It may be time for the paparazzi to stand down.
ABC News reported last week a somewhat disturbing incident involving Katie Holmes, her 7-year-old daughter, Suri Cruise, and a paparazzo.
Holmes and her daughter were walking to the car, when the child, obviously uncomfortable with the intense focus from the group of paparazzi, shouted “We're trying to get to the car! Stop it!”
In the face of that passionate plea from a young child, how did one of the paparazzi respond?
By shouting back, “Bye Suri, you little brat!”
Another person in the crowd defended the child, but, according to ABC News, the paparazzo responded, “A little brat kid, a little brat.”
While Suri's parents, Holmes and Tom Cruise, certainly have chosen to be in the limelight – and, some might argue, live life in that same spotlight, the child isn't old enough or mature enough to make that decision on her own.
Imagine what it must be like as a child, exposed to people taking photos of your every public move, shouting at you, hoping for that money-shot reaction?
At what point did we as a society decide that celebrities weren't entitled to privacy? Based on the sales of gossip magazines, the public is starving for news on these people. But why? Just because someone stars in a movie or has a hit record, do they by default have to lose their own personal privacy?
Some celebrities seem to crave the spotlight – think of the Kim Kardashians and Paris Hiltons of the world – and if that's the case, so it should be.
But when a celebrity begs for privacy – or worse, her child does – why is that request not honored?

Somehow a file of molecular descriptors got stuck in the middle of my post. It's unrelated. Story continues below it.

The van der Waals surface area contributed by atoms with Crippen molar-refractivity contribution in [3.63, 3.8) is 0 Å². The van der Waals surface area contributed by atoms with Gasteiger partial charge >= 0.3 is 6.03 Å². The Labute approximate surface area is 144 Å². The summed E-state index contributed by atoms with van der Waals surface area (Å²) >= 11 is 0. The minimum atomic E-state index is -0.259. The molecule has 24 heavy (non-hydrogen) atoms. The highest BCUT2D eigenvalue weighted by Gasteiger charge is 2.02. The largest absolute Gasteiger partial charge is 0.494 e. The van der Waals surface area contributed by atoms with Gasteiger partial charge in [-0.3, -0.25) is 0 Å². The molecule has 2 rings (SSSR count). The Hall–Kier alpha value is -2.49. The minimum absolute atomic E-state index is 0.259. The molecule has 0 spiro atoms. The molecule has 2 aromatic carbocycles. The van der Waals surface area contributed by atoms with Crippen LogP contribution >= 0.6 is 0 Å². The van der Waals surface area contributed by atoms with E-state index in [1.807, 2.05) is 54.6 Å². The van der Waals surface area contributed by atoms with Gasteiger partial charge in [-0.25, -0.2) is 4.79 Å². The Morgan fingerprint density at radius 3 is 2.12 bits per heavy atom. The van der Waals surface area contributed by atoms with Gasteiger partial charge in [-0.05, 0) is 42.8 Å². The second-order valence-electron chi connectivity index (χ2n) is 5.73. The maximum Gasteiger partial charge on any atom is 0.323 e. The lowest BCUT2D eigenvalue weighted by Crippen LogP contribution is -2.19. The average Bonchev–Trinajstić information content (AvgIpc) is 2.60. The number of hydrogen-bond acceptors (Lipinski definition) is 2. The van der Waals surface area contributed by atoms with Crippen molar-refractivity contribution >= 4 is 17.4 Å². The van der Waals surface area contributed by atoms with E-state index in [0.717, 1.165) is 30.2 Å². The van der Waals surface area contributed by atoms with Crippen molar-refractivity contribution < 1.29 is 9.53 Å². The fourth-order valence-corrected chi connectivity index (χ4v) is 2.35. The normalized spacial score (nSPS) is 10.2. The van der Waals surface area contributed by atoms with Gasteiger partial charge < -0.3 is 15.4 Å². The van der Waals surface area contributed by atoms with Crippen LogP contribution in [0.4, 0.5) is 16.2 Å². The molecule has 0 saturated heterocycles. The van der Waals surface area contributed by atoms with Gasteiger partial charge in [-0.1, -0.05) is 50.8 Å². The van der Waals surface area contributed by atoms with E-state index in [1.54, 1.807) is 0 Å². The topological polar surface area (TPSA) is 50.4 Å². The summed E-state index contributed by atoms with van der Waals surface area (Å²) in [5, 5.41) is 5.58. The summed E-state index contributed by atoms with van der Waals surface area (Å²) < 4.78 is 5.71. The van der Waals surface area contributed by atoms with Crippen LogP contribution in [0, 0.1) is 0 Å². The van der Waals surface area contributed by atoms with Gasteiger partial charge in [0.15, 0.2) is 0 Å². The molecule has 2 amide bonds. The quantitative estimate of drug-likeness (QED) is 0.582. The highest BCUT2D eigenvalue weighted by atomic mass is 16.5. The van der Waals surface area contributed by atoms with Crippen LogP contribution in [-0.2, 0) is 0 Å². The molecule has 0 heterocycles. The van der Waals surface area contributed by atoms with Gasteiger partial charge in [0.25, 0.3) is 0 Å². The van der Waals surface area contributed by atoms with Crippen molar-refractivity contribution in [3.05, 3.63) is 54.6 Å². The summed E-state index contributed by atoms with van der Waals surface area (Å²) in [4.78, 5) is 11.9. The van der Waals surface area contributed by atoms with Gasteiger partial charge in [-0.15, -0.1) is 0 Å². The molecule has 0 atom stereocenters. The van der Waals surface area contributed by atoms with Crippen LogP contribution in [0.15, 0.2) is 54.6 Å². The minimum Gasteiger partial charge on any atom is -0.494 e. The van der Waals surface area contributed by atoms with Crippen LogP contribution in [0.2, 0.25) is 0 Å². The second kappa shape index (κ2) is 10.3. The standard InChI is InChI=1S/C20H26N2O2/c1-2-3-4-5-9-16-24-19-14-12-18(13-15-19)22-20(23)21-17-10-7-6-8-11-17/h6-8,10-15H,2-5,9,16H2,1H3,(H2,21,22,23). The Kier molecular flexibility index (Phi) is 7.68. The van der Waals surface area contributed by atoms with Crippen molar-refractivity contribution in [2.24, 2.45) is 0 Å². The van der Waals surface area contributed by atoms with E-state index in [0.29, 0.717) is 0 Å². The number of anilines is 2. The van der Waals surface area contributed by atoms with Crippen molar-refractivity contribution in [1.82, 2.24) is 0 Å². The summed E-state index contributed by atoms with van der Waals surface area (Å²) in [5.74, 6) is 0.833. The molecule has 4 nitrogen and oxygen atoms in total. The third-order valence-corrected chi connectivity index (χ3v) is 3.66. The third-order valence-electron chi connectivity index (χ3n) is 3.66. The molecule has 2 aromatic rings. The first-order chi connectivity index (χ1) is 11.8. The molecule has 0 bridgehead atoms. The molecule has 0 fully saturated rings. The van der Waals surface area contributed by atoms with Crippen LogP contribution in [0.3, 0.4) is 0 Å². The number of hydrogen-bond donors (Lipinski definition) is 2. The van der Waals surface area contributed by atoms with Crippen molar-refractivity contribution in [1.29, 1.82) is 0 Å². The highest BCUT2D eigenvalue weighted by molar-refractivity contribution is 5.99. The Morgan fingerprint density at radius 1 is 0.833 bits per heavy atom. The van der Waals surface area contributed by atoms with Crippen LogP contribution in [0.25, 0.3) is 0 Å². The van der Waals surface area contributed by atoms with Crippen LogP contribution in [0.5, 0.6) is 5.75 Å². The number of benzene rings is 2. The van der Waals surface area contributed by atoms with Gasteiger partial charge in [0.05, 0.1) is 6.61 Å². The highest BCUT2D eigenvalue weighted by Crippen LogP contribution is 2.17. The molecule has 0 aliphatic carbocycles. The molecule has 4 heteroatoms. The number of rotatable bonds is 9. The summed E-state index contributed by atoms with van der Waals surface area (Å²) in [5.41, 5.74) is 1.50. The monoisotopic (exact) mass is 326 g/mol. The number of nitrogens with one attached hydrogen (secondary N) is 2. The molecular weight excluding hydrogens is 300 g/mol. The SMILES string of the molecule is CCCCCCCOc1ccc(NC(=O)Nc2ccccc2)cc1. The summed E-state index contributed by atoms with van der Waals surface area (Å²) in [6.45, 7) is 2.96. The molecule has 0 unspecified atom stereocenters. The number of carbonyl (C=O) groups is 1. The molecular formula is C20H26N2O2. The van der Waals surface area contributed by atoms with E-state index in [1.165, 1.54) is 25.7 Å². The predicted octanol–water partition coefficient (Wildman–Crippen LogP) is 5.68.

The paparazzi should respect some boundaries. After all, their livelihood depends on the ability to get a good shot of Suri and Holmes.
Oftentimes, the relationship between paparazzi and celebrities is rather co-dependent. Celebrities do, to some extent, need the paparazzi, such as when walking the red carpet or promoting a movie. However, why should the “celebrity” moniker apply to their children?
One could argue that if celebrity parents want privacy for their kids, they should leave them at home. But celebrity parents are still parents – they want to take their child to school, or to dance classes or the grocery store. And yet, paparazzi photos appear in magazines all the time of celebrity parents and their children undertaking the most mundane, day-to-day tasks. There seems to be no boundaries or privacy.
Should the child decide to follow in his or her parents' footsteps, then so be it – feel free to target them, when they turn 18. But otherwise, children should be entitled to their own privacy.